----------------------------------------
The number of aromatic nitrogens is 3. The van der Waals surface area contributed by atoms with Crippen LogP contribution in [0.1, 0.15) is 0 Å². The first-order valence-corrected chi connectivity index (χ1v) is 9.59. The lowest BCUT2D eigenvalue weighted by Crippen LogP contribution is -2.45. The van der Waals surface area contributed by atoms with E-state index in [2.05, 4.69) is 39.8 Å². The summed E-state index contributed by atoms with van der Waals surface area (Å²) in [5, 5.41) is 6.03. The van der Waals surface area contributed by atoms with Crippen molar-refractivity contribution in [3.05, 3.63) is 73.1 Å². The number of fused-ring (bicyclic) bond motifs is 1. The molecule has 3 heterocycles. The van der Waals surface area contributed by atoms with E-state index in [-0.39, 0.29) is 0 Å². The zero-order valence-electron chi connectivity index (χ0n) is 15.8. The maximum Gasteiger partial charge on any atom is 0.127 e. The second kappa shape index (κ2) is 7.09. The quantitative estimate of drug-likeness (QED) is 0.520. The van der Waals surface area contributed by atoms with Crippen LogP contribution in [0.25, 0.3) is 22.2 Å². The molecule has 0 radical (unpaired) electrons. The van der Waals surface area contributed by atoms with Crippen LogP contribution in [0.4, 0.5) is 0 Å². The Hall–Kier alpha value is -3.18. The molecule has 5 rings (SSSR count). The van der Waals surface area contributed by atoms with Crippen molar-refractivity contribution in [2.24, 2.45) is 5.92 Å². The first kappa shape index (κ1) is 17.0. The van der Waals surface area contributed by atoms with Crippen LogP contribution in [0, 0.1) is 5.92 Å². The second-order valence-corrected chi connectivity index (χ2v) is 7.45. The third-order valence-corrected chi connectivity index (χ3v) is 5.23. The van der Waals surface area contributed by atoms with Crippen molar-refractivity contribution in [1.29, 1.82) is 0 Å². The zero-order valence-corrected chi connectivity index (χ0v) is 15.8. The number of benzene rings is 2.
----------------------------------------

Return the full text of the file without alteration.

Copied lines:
The number of aromatic nitrogens is 3. The van der Waals surface area contributed by atoms with Crippen LogP contribution in [0.1, 0.15) is 0 Å². The first-order valence-corrected chi connectivity index (χ1v) is 9.59. The lowest BCUT2D eigenvalue weighted by Crippen LogP contribution is -2.45. The van der Waals surface area contributed by atoms with E-state index in [2.05, 4.69) is 39.8 Å². The summed E-state index contributed by atoms with van der Waals surface area (Å²) in [5, 5.41) is 6.03. The van der Waals surface area contributed by atoms with Crippen molar-refractivity contribution in [3.05, 3.63) is 73.1 Å². The number of fused-ring (bicyclic) bond motifs is 1. The molecule has 3 heterocycles. The van der Waals surface area contributed by atoms with E-state index in [-0.39, 0.29) is 0 Å². The zero-order valence-electron chi connectivity index (χ0n) is 15.8. The maximum Gasteiger partial charge on any atom is 0.127 e. The second kappa shape index (κ2) is 7.09. The quantitative estimate of drug-likeness (QED) is 0.520. The van der Waals surface area contributed by atoms with Crippen LogP contribution in [0.25, 0.3) is 22.2 Å². The molecule has 0 radical (unpaired) electrons. The van der Waals surface area contributed by atoms with Crippen LogP contribution in [0.4, 0.5) is 0 Å². The Hall–Kier alpha value is -3.18. The molecule has 5 rings (SSSR count). The van der Waals surface area contributed by atoms with Crippen molar-refractivity contribution in [2.24, 2.45) is 5.92 Å². The first kappa shape index (κ1) is 17.0. The van der Waals surface area contributed by atoms with Crippen LogP contribution in [0, 0.1) is 5.92 Å². The second-order valence-corrected chi connectivity index (χ2v) is 7.45. The third-order valence-corrected chi connectivity index (χ3v) is 5.23. The van der Waals surface area contributed by atoms with Crippen molar-refractivity contribution in [1.29, 1.82) is 0 Å². The zero-order valence-corrected chi connectivity index (χ0v) is 15.8. The number of benzene rings is 2.